The AIBS Education Office provides analysis and communication for the AIBS Board, Headquarters Office, and Education Committee on issues of import to the AIBS membership and the larger scientific community. Reports are broadly disseminated by email every few months to AIBS membership leaders and contacts. Special reports are sent more frequently as needed. We have archived these reports here for your information and attention. Read about each report's contents below, then click to read the complete text.
The AIBS Education and Outreach Office’s web page now features an interactive calendar listing upcoming conferences, workshops, and symposia related to education and outreach that are offered by AIBS Member Societies and Organizations. Each calendar entry features registration and exhibitor information, costs, and a web link. Education committee chairs and staff members at societies and organizations are encouraged to contribute to the calendar and list their upcoming events. There is no fee for this service. For more information on how to add events, please contact Samantha Katz, AIBS Director of Education and Outreach, at email@example.com or 202-628-1500 x 206. To view the calendar, visit www.aibs.org/education.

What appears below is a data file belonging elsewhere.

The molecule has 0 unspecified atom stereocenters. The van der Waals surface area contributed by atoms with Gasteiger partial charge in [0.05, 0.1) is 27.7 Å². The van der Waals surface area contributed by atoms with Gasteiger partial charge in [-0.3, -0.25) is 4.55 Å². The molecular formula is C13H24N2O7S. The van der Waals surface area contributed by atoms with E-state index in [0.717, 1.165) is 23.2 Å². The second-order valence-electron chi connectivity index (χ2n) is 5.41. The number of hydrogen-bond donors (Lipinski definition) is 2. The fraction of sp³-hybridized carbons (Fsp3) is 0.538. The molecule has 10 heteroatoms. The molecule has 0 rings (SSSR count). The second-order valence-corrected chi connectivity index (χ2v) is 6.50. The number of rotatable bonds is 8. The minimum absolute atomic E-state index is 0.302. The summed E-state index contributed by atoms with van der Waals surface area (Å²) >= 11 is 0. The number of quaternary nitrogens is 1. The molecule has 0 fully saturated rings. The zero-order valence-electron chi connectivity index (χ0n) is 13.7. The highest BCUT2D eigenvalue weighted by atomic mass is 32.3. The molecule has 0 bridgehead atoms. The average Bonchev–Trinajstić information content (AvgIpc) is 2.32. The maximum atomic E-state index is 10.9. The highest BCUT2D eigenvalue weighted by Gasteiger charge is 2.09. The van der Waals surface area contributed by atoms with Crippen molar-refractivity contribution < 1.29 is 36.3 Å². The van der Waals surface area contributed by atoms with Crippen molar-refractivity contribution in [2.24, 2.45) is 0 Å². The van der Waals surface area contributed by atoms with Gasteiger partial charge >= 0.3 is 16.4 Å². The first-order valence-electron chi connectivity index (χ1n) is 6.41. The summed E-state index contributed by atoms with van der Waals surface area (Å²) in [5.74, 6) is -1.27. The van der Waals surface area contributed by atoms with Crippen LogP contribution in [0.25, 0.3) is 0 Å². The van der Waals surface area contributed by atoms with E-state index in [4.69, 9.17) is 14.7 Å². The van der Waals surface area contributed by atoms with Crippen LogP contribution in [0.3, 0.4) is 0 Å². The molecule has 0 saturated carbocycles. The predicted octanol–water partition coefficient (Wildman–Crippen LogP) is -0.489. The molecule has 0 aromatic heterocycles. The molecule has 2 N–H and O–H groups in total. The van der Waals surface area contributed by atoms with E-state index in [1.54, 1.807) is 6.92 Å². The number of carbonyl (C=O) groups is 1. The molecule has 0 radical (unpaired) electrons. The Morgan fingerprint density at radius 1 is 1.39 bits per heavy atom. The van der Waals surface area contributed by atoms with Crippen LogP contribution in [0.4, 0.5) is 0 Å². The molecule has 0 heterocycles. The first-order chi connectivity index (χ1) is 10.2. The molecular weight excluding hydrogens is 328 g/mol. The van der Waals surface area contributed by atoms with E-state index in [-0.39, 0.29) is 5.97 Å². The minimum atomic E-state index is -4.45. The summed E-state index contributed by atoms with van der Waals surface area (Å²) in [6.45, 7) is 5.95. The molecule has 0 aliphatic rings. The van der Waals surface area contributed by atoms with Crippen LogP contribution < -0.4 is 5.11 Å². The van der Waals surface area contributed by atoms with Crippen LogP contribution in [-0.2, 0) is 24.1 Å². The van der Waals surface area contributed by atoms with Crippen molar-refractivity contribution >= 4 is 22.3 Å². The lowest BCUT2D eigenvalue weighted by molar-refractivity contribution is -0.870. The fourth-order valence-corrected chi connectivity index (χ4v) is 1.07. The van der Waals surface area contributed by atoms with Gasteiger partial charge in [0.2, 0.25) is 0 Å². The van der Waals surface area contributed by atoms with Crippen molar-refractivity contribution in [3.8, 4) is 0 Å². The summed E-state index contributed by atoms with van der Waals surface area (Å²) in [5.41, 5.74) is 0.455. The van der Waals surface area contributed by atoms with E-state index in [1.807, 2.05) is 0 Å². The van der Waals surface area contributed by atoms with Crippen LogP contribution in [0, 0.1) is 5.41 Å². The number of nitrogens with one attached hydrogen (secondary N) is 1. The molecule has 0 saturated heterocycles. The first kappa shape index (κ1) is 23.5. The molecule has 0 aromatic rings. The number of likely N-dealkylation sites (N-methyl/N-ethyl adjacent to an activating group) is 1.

AIBS, in conjunction with the National Evolutionary Synthesis Center (NESCent), will host the fourth annual evolution symposium at the National Association of Biology Teachers annual conference on Saturday, December 1, in Atlanta, GA. The theme for the 2007 symposium is “Evolution: Applications in Human Health and Populations.” Speakers will provide current information about the role evolution plays in disease, medicine, and human health, and the ethical questions surrounding these issues. Admission is free, and all attendees will receive a complimentary instructional CD, developed specifically for this symposium by NESCent, which contains teaching resources, curricular materials, video and audio clips, and other useful tools for your classroom.
The following speakers have been confirmed: